7. Happy Birthday to KMorrill

    Thank you so much Betsy. The past year has been super exciting. Lots of accomplishments shipping my product at work and moving to a new team in Office. And then things going incredibly well in my romantic life with Elle--culminating in our engagement. Upward and onward to many more milestones. It's been a delicious ride so far.
  8. Microsoft put out a press release over the weekend on the recent DoubleClick acquisition. The text follows: This proposed acquisition raises serious competition and privacy concerns in that it gives the Google DoubleClick combination unprecedented control in the delivery of online advertising, and access to a huge amount of consumer information by tracking what customers do online. We think this merger deserves close scrutiny from regulatory authorities to ensure a competitive online advertising market. I am still digesting this and figuring out what to do. It really gives me pause as to whether I can morally work at a company that does this. It's a sad night :-(
  9. Thank you Betsy and everyone else for the warm messages!
  10. I thought this was an interesting read: Belief in reincarnation tied to memory errors
  11. In case you needed to read something encouraging about culture, check out this interesting article at http://www.msnbc.msn.com/id/17349066/. It is however sad to see how confused people are between confidence (self-esteem justified by reality) and arrogance (esteem for self beyond what is justified by reality, for example I am a great singer when I am actually not). It is as if people see this as a sliding scale where you're only one step away from suddenly falling into the category of arrogance. In fact, the two are clearly separate. In any event, if someone insists on putting me in a group, I am proud to be part of the "Me Generation" ;-) -Kevin
  12. Seattle-Portland Objectivist Network

    Believe it or not there is actually someone who makes the best french press I've ever tasted and he and his wife have the Seattle chapter meetings at their home. This means I get spoiled with delicious coffe AND my cup never gets cold while tending to serving others.
  13. Ayn Rand on religion and America

    I think the Christian religion has benefitted the most from Plato and I also think this is why Christianity is so much more dangerous than other religions which are less consistent and systematic. I think Christianity is terribly consistent, if one can overlook the premise of Original Sin (and millions do). If one accepts the premises of Christianity I think it is a religion which has been tinkered with by religious racketeers for over 2000 years - starting with Paul in Rome suffering a seizure and "talking to God". Christianity is the religion of religious "intellectuals" who are encouraged to READ the Bible (this has not always been the case in this religion but is the case today) and then apply it to their lives. Many other religions, such as Islam, Hindi, etc. are much more focused on rituals and the spoken words of their gurus and don't expect their followers to really think about religious doctrine independently - they provide all the applications in proverbs and traditions. Christianity is also a religion that appeals to pragmatists because it is so malleable. They can modify it so that it is whatever "works" for them, for the moment. Just look at British clergy throughout history for an example of that (and I thinking of Henry VIII here...) I have a tangetial question - what is it that essentially differentiates a religion from a philosophy?
  14. I hope you will! I'm too young to be jaded, though if I am still unmarried in 10 years it might be intersting to wave this post in my face and ask "how do you like it now?" Good luck with your dating endeavours!
  15. Doing business in China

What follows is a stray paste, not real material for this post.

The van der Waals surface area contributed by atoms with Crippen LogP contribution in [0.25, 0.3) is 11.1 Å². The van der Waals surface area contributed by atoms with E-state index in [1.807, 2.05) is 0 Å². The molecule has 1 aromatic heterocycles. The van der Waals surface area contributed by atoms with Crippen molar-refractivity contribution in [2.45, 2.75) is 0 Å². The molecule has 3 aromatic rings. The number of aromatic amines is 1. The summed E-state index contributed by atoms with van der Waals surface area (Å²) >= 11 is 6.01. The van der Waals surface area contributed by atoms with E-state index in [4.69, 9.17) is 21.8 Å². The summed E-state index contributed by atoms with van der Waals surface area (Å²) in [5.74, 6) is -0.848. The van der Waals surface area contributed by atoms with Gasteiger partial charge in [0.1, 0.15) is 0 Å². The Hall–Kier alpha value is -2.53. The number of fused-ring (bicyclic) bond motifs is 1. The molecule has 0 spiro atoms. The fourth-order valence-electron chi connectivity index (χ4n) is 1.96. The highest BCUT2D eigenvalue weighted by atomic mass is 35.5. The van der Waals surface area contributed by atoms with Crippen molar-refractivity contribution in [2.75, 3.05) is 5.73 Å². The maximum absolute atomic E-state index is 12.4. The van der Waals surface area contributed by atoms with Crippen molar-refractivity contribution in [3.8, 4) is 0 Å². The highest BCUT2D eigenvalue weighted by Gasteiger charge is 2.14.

There are two salient points I see since my last post inquiring about specific threats. Mercury pointed out China is actively trading weapons with Iran. Stephen added that China already has the capability to launch long range nuclear weapons at the U.S. Both are critically important, but are best dealt with through military action. Trying to engage in diplomacy through trade embargoes, whether broadly enacted by nation states or through individual companies, has no history of working in the 20th and 21st centuries. These countries do not collapse left all on their own in a time frame that makes them safely benign. Using either pre-existing weapons on the black market or knowledge that has been available for more than 50 years, they have the ability with a minimum of research to wage war on a cataclysmic scale regardless of whether we help them economically. The genie is out of the bottle. This is demonstrably true with China. Stephen argued, “China is our enemy, and every act that makes China more powerful to destroy us, is an act of treason.” But when you apply that to a reality where China already has long range nuclear weapons there is nothing relevant in the category of “act that makes China more powerful.” They already have the means to blow up the Western U.S. many times over. The imperative question becomes, “What can I do to forcibly undermine that threat ASAP?” There is a great discussion to be had about specific action one can take to motivate swift military action. However, curtailing business in China is a red herring and actually takes away one motivation for not attacking us: maintaining the standard of living that comes from trading with the U.S. If China’s military threat is not applicable to business, the question shifts to whether it is moral to do business in a statist regime. When you have no other option to seek values at the standard of life appropriate to man, the answer is an unequivocal yes. It is immoral to passively wait for a better situation to emerge when you can take action, attain the values you want, and ultimately contribute to making a world where there are no statist nations, starting with the United States. We are in this very situation. I already discussed earlier how the producers face the very same limiting factors that consumers do when choosing whether to do business with China. There was a suggestion that you should just operate at a smaller scale. This is not the life appropriate to man. To solve the tough problems in biology that can extend my life will take billions of dollars and radical breakthroughs. To solve the tough problems in software that Microsoft works at costs about $3 billion in R&D annually. That money will be gone if we announce to shareholders we are going to suddenly stop doing business in China. It is unacceptable to reset the U.S. economy back to 1950 when that action will do nothing to fundamentally bring an end to statist regimes. Critics in this thread argued this point by coming from a position that there is a principally different option in the U.S. Stephen said at the outset: that the United States is a fundamentally rights respecting country. It certainly was as founded, but this has been systematically destroyed and can no longer be claimed. This has been undermined in two important categories: private property and free elections, which explain below. I point this out not because I love tearing down the U.S., but because choosing the wrong ally can be just as bad as not identifying threats correctly. Furthermore, I say all of this knowing full well there are numerous differences between China and the U.S., but the current state demonstrates this is a difference in location on the slippery slope, not in principle. On the point of private property, here is my own personal balance sheet: 33% of paycheck to income tax 9% of paycheck to social security and medicare 9% of all spending to state sales tax 20% of income spent on property taxes (1.25% of my home’s value paid annually) Easily more than half of what I make is stolen by the state and federal government. The last item, property tax, is especially draconian. It implies that my property is constantly on rent from the State of Washington. The day I stop paying it is the day I am evicted from my own home. Private property is at best ephemeral in the U.S. Any country that steals half of its most productive citizens’ income cannot be called essentially free. Free elections, while more free than China, are on their way out the door in the U.S. at an alarming rate. If you give too much money to a candidate, you will be fined heavily and thrown in jail if you refuse to pay. Campaign-finance laws have seriously compromised free speech and make it dangerously hard to fight against incumbents. Furthermore, while they are downright wrong on politics, Libertarians will aptly tell you how the two-party system has made it difficult to elect 3rd party candidates. Finally, in Washington, when voters are used to sidestep the corrupt legislative and executive branches of government through voter initiatives and referendums, they are overruled by the court system without any legal merit. All of this ought to be ample evidence that the election process has been hijacked by those already in power and exists only in so far as they let it and their squabbling slows legislative consensus. This doesn't mean the situation is hopeless, but it does mean we have a big hole to dig out of. The best way out: Deal with military threats with swift military action, knowing trade limitations are a pipe dream. Recognize that every major country in the world is statist, but seize control of your life, create value on a scale that makes you happy and enable yourself to change culture--ultimately living in a world that is free.